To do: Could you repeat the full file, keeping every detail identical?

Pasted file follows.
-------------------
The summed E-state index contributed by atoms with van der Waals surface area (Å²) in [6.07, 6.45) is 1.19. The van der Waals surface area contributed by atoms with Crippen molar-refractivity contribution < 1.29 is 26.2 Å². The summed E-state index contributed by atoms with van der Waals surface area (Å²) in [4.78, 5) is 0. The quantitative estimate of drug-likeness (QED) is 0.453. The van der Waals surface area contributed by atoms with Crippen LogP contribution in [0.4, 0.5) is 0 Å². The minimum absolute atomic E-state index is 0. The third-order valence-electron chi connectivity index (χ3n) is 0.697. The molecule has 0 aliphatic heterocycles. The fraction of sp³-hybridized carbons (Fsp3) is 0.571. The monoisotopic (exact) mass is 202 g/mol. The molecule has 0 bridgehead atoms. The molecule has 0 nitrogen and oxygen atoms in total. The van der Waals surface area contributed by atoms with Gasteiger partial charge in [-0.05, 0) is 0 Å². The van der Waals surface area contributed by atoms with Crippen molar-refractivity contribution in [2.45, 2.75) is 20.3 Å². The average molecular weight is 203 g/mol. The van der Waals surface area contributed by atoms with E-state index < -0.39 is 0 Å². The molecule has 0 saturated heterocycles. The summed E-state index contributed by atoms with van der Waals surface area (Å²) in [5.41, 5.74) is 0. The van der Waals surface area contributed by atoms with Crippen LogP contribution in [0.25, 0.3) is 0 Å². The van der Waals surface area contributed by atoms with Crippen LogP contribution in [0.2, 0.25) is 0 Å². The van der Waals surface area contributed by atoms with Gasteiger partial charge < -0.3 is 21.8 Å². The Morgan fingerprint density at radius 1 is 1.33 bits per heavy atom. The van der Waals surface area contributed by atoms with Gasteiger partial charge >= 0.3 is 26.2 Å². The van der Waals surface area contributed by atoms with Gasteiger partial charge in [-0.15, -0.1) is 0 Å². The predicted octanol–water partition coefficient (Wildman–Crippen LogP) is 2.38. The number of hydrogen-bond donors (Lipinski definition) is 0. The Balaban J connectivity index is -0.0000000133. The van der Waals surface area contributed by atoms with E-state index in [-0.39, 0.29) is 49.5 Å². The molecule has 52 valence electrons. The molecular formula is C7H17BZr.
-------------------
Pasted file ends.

The summed E-state index contributed by atoms with van der Waals surface area (Å²) in [6.07, 6.45) is 1.19. The van der Waals surface area contributed by atoms with Crippen molar-refractivity contribution < 1.29 is 26.2 Å². The summed E-state index contributed by atoms with van der Waals surface area (Å²) in [4.78, 5) is 0. The quantitative estimate of drug-likeness (QED) is 0.453. The van der Waals surface area contributed by atoms with Crippen LogP contribution in [0.4, 0.5) is 0 Å². The minimum absolute atomic E-state index is 0. The third-order valence-electron chi connectivity index (χ3n) is 0.697. The molecule has 0 aliphatic heterocycles. The fraction of sp³-hybridized carbons (Fsp3) is 0.571. The monoisotopic (exact) mass is 202 g/mol. The molecule has 0 bridgehead atoms. The molecule has 0 nitrogen and oxygen atoms in total. The van der Waals surface area contributed by atoms with Gasteiger partial charge in [-0.05, 0) is 0 Å². The van der Waals surface area contributed by atoms with Crippen molar-refractivity contribution in [2.45, 2.75) is 20.3 Å². The average molecular weight is 203 g/mol. The van der Waals surface area contributed by atoms with E-state index < -0.39 is 0 Å². The molecule has 0 saturated heterocycles. The summed E-state index contributed by atoms with van der Waals surface area (Å²) in [5.41, 5.74) is 0. The van der Waals surface area contributed by atoms with Crippen LogP contribution in [0.25, 0.3) is 0 Å². The van der Waals surface area contributed by atoms with Crippen LogP contribution in [0.2, 0.25) is 0 Å². The van der Waals surface area contributed by atoms with Gasteiger partial charge < -0.3 is 21.8 Å². The Morgan fingerprint density at radius 1 is 1.33 bits per heavy atom. The van der Waals surface area contributed by atoms with Gasteiger partial charge >= 0.3 is 26.2 Å². The van der Waals surface area contributed by atoms with Gasteiger partial charge in [-0.15, -0.1) is 0 Å². The predicted octanol–water partition coefficient (Wildman–Crippen LogP) is 2.38. The number of hydrogen-bond donors (Lipinski definition) is 0. The Balaban J connectivity index is -0.0000000133. The van der Waals surface area contributed by atoms with E-state index in [-0.39, 0.29) is 49.5 Å². The molecule has 52 valence electrons. The molecular formula is C7H17BZr.